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I7 Build For CS4 - Need Opinions

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July 4, 2010 9:37:03 PM

I'm looking to build a i7 system for video editing in Premiere CS4 or maybe CS5.

So far, here's what I've come up with:

CPU:
Intel Core i7 930 Quad Core Processor LGA1366 2.8GHZ 8MB L3 Cache 130W 45NM Retail Box ( x1 )

Motherboard:
Gigabyte X58A-UD3R ATX LGA1366 X58 DDR3 4PCI-E SATA3 USB3.0 Sound GLAN CrossFireX SLI Motherboard ( x1 )

Memory:
Kingston ValueRAM KVR1333D3N9K2/4G PC3-10666 4GB 2X2GB DDR3-1333 CL9 240PIN DIMM Memory Kit ( x3 )

Video Card:
Zotac GeForce GTX 470 Fermi 607MHZ 1280MB 3348MHZ GDDR5 PCI-E Dual DVI-I MINI-HDMI Video Card ( x1 )

or

ASUS GeForce GTX 480 Fermi 700MHZ 1536MB 3696MHZ GDDR5 PCI-E 2XDVI HDMI Video Card ( x1 )


Hard Drive:
Western Digital WD1001FALS Caviar Black 1TB SATA2 7200RPM 4.2MS 32MB 3.5IN Dual Proc Hard Drive OEM ( x2 )

or

Western Digital WD10EARS Caviar Green 1TB SATA 64MB Cache 3.5IN Hard Drive OEM ( x2 )

or

Western Digital Caviar Black 1TB SATA3 6GB/S 7200RPM 64MB Cache 3.5IN Dual Proc Hard Drive OEM ( x2 )

OS:
Microsoft Windows 7 Professional Edition 64BIT DVD OEM ( x1 )

Case / PS:
Antec Sonata III Black ATX 16IN Mid Tower Quiet Case 3X5.25 2X3.5 4X3.5IN 500W 120MM Fan



Summary:

I currently have an old dual core 2.8ghz CPU with 2gb ram and it really sucks for rendering video in CS3. I am recording like hours and hours of screen captures and I want to encode them in either 1280x720 or 854x480 hi def settings so everything crawls.

This computer is fine for all my other work, so I will keep it for that but I wanted to get another system which I can use strictly for editing/encoding videos.

The above listing is the starting point of my build. The case is just the same one I have right now, but I think I'll need to get a bigger case with a bigger PS to keep it properly powered and cool.

I was thinking of running the HD's as a striped set, as I do backups off to an external drive anyways and as soon as the vids are done I upload them online anyways so I'm not too worried about data loss and I like the speed benefits of striped HD's.

What do you guys think?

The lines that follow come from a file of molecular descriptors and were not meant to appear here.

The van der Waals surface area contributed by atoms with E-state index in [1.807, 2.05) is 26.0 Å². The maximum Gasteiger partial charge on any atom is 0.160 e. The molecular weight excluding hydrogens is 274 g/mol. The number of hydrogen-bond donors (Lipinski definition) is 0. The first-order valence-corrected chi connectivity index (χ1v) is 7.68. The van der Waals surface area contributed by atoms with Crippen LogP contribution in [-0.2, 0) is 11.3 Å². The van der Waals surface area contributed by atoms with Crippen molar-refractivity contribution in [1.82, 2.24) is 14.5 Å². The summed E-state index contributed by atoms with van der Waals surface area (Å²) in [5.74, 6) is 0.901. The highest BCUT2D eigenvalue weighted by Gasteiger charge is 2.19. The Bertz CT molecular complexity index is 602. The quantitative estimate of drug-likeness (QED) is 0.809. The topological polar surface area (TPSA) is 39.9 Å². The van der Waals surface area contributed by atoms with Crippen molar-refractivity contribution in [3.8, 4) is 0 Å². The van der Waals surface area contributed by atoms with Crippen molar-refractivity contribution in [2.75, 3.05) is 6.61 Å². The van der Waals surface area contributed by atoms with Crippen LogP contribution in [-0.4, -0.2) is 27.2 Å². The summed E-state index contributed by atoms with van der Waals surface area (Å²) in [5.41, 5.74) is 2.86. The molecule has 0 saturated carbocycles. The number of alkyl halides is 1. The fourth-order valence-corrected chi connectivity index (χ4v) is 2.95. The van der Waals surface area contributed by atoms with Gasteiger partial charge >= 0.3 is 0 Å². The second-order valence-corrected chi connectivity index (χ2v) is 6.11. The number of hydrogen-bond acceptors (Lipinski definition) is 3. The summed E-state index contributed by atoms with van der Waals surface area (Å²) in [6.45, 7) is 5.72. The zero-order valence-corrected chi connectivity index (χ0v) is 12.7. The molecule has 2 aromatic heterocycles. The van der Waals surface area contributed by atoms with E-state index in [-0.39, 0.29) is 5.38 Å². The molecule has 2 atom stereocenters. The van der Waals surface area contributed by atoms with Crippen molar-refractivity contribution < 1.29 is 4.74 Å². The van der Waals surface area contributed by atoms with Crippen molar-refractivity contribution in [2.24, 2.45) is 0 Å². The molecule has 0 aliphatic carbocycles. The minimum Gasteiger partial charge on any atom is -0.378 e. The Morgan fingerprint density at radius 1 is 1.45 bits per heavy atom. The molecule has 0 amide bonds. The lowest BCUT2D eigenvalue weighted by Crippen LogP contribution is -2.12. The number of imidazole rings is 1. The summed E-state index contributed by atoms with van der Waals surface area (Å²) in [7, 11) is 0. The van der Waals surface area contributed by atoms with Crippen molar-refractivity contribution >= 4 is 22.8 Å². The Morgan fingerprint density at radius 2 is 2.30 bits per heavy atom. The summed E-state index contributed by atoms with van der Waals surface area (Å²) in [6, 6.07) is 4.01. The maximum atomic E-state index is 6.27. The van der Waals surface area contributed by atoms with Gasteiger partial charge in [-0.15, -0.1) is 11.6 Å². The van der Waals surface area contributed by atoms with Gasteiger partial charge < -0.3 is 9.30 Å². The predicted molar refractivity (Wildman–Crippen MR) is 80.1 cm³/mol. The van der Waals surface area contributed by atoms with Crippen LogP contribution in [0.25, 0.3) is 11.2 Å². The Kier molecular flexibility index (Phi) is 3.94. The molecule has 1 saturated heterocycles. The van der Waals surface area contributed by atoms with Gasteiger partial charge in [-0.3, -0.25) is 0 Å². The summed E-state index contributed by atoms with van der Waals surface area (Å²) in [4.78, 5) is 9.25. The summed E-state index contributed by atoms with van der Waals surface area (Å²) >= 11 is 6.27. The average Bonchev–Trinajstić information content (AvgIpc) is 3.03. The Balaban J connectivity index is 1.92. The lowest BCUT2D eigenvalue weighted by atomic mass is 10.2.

-Paul









More about : build cs4 opinions

a b à CPUs
July 4, 2010 9:43:07 PM

i7 CPU's (9**) and the X58 chipset require triple channel memory kits to work at their best. You need a 3 x 2gb kit.
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July 4, 2010 10:30:56 PM

Ok, how about this:

Corsair XMS3 TR3X6G1600C9 6GB DDR3 3X2GB DDR3-1600 CL 9-9-9-24 Core i7 Memory Kit ( x2 )

So I get 12 GB of ram total.

-Paul
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a c 81 à CPUs
July 4, 2010 10:50:41 PM

If this build is purely for professional purpose then my recommendation would be to avoid the GTX 470.. Too much power, heat and noise.. Instead opt for a ATI FirePro V4800.. If you prefer the Nvidia camp then getting a GTS 250 is more sensible..
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July 5, 2010 12:59:52 AM

Emperus said:
If this build is purely for professional purpose then my recommendation would be to avoid the GTX 470.. Too much power, heat and noise.. Instead opt for a ATI FirePro V4800.. If you prefer the Nvidia camp then getting a GTS 250 is more sensible..

Emperus said:
If this build is purely for professional purpose then my recommendation would be to avoid the GTX 470.. Too much power, heat and noise.. Instead opt for a ATI FirePro V4800.. If you prefer the Nvidia camp then getting a GTS 250 is more sensible..


Ok, I see that both the GTX 470 and GTS 250 both support CUDA. The 470 has 448 CUDA cores and the 250 has 128 CUDA cores. I'm not sure what kind of gain you get from the extra cores, but since it has almost 3x as many cores, could it offer a 3x gain you think?